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How supercomputers are uniting the US and China

Speed read
  • Both nations have significant HPC resources to contribute towards technological goals
  • International workshop outlines potential collaborations between countries
  • China’s growing computational resources could make it a great asset for US supercomputing efforts

38 years ago, US President Jimmy Carter and China Vice Premier Deng Xiaoping signed the US – China Agreement on Cooperation in Science and Technology, outlining broad opportunities to promote science and technology research.

Since then the two nations have worked together on a variety of projects, including energy and climate research. Now, however, there is another goal that each country is working towards: The pursuit of exascale computing.

At the PEARC17 conference in New Orleans, Louisiana, representatives from the high-performance computing communities in the US and China participated in the first international workshop on American and Chinese collaborations in experience and best practice in supercomputing.<strong>Dan Stanzione</strong> led a conversation at the PEARC17 conference about how the US and China might collaborate to share best practices. Courtesy TACC.

Both countries face the same challenges implementing and managing HPC resources across a large nation-state. The hardware and software technologies are rapidly evolving, the user base is ever-expanding, and the technical requirements for maintaining these large and fast machines is accelerating.

It would be a major coup for either country’s scientific prowess if exascale computing could be reached, as it’s believed to be the order of processing for the human brain at the neural level. Initiatives like the Human Brain Project consider it to be a hallmark to advance computational power.

“It’s less like an arms race between the two countries to see who gets there first and more like the Olympics,” says Dan Stanzione, executive director at the Texas Advanced Computing Center (TACC). “We’d like to win and get the gold medal but hearing what China is doing with exascale research is going to help us get closer to this goal.”

Exascale refers to computing systems that can perform a billion billion calculations per second — at least 50 times faster than the fastest supercomputers in the US.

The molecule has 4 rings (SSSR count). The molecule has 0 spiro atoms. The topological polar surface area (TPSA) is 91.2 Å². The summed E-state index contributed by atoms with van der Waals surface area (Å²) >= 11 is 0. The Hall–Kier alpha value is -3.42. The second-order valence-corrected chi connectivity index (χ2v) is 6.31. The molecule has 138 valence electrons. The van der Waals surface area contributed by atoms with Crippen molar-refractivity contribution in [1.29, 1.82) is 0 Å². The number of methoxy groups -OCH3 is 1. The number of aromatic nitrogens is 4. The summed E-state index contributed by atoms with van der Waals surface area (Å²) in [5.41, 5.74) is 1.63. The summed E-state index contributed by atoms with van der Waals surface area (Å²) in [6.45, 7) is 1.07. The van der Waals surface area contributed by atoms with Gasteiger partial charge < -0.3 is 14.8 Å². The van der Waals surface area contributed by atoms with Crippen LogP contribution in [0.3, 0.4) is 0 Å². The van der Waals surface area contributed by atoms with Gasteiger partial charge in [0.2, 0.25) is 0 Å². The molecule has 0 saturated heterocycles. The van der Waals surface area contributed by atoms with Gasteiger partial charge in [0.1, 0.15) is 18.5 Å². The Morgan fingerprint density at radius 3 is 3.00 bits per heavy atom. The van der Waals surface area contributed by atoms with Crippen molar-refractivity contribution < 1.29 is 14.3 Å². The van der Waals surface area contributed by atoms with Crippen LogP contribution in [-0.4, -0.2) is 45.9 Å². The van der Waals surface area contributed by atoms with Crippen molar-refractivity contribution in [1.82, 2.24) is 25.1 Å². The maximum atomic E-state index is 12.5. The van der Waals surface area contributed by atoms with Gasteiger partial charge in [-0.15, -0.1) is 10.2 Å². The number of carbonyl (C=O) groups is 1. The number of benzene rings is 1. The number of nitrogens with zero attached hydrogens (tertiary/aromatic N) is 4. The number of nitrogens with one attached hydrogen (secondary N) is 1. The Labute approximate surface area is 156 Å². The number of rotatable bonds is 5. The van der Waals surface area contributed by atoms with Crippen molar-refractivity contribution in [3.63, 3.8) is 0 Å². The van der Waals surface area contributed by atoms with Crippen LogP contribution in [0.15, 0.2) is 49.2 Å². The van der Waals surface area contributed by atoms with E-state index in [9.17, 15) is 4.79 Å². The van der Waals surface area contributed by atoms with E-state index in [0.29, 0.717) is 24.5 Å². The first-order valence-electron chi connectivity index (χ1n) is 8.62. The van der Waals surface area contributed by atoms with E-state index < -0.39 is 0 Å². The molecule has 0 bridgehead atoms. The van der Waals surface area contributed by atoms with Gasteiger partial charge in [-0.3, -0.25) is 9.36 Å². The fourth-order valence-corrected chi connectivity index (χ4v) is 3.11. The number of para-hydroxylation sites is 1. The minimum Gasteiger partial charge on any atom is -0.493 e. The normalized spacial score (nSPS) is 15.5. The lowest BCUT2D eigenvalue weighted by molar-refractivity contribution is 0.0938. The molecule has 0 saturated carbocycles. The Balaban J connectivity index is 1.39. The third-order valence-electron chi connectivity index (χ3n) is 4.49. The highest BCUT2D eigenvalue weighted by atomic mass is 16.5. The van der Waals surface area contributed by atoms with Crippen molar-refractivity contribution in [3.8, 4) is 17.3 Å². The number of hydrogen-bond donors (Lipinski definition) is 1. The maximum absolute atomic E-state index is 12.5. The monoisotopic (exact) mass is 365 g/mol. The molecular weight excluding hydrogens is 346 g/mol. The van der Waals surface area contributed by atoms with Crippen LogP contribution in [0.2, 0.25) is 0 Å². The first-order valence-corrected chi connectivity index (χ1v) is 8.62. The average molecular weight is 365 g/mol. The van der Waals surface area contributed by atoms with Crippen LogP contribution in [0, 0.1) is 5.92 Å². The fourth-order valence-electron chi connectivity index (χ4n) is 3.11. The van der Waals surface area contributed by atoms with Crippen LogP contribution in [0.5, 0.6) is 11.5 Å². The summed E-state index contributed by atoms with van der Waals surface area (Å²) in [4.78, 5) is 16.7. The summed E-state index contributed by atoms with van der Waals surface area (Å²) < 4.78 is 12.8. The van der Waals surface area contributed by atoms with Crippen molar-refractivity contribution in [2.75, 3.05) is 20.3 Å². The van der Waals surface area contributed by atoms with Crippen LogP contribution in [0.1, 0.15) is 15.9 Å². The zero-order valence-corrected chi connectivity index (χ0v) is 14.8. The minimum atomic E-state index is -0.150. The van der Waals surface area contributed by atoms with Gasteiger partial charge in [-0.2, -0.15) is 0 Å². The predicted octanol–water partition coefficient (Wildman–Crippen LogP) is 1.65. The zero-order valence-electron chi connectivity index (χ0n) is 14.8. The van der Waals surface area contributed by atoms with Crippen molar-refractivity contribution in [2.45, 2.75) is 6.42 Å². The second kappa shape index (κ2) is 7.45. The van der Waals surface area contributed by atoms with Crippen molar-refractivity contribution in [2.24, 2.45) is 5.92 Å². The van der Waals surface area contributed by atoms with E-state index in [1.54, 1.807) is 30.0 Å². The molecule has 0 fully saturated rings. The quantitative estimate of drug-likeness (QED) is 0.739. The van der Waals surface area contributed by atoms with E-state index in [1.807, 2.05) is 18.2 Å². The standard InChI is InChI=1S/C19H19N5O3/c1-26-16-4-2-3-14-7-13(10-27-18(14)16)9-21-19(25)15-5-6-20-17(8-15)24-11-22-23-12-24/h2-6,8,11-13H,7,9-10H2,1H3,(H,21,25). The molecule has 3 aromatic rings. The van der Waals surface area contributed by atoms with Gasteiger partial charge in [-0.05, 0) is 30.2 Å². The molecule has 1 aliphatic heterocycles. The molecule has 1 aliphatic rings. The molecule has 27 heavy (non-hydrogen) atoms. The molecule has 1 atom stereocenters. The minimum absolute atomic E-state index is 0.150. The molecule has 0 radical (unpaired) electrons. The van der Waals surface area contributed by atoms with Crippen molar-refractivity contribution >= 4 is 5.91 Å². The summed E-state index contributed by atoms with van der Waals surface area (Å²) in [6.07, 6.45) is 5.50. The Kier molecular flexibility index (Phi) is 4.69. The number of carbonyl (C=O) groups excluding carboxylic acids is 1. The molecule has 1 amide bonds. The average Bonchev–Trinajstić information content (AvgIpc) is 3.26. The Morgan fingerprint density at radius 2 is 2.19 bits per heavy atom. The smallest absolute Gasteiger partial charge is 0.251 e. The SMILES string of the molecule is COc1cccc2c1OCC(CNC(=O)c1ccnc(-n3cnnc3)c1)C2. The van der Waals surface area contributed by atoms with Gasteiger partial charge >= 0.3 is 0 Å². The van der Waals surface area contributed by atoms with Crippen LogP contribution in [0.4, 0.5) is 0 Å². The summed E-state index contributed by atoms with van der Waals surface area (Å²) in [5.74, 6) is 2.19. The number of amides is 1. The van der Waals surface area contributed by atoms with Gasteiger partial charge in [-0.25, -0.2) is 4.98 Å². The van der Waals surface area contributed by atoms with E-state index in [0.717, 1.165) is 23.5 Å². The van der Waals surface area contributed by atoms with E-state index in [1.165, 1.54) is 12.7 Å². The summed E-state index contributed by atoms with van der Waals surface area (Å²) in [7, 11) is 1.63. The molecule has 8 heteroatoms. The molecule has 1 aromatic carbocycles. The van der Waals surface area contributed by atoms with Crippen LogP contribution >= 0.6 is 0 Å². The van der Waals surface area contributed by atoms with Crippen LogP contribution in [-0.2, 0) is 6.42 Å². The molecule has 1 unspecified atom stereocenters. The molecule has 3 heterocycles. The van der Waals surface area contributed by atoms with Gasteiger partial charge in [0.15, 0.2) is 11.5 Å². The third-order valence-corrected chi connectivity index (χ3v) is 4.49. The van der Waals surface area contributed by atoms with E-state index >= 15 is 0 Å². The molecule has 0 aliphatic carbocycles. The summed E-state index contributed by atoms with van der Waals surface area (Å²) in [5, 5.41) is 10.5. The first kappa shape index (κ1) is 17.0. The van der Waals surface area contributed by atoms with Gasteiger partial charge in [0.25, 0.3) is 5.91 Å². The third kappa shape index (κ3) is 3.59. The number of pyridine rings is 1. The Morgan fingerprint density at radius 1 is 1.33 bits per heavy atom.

Despite the bona fides that would be awarded to whomever achieves the milestone first, TACC data mining and statistics group manager Weijia Xu stresses that collaboration is a greater motivator for both the US and China than just a race to see who gets there first.

“I don’t think it’s really a competition,” Xu says. “It’s more of a common goal we all want to reach eventually. How you reach the goal is not exactly clear to everyone yet. Furthermore, there are many challenges ahead, such as how systems can be optimized for various applications.”

The computational resources at China’s disposal could make it a great ally in the pursuit of exascale power. As of June 2017, China has the two fastest supercomputers in the top 500 supercomputers list, followed by five entries from the United States in the top ten.<strong>Here comes the sun.</strong> Currently leading the Top500 list, China's Sunway TaihuLight supercomputer is the world's first computer with a peak performance of over 125 PetaFLOPS. Courtesy National Supercomputing Center, Wuxi.

“While China has the top supercomputer in the world, China and the US probably have about fifty percent each of those top 500 machines besides the European countries,” says Si Liu, HPC software tools researcher at TACC. “We really believe if we have some collaboration between the US and China, we could do some great projects together and benefit the whole HPC community.”

Besides pursuing the elusive exascale goal, Stanzione says the workshop opened up other ideas for how to improve the overall performance of HPC efforts in both nations. Co-located participants spoke on topics ranging from in situ simulations, artificial intelligence, and deep learning, among others.

“We also ask questions like how do we run HPC systems, what do we run on them, and how it’s going to change in the next few years,” Stanzione says.“It’s a great time to get together and talk about details of processors, speeds, and feeds.”

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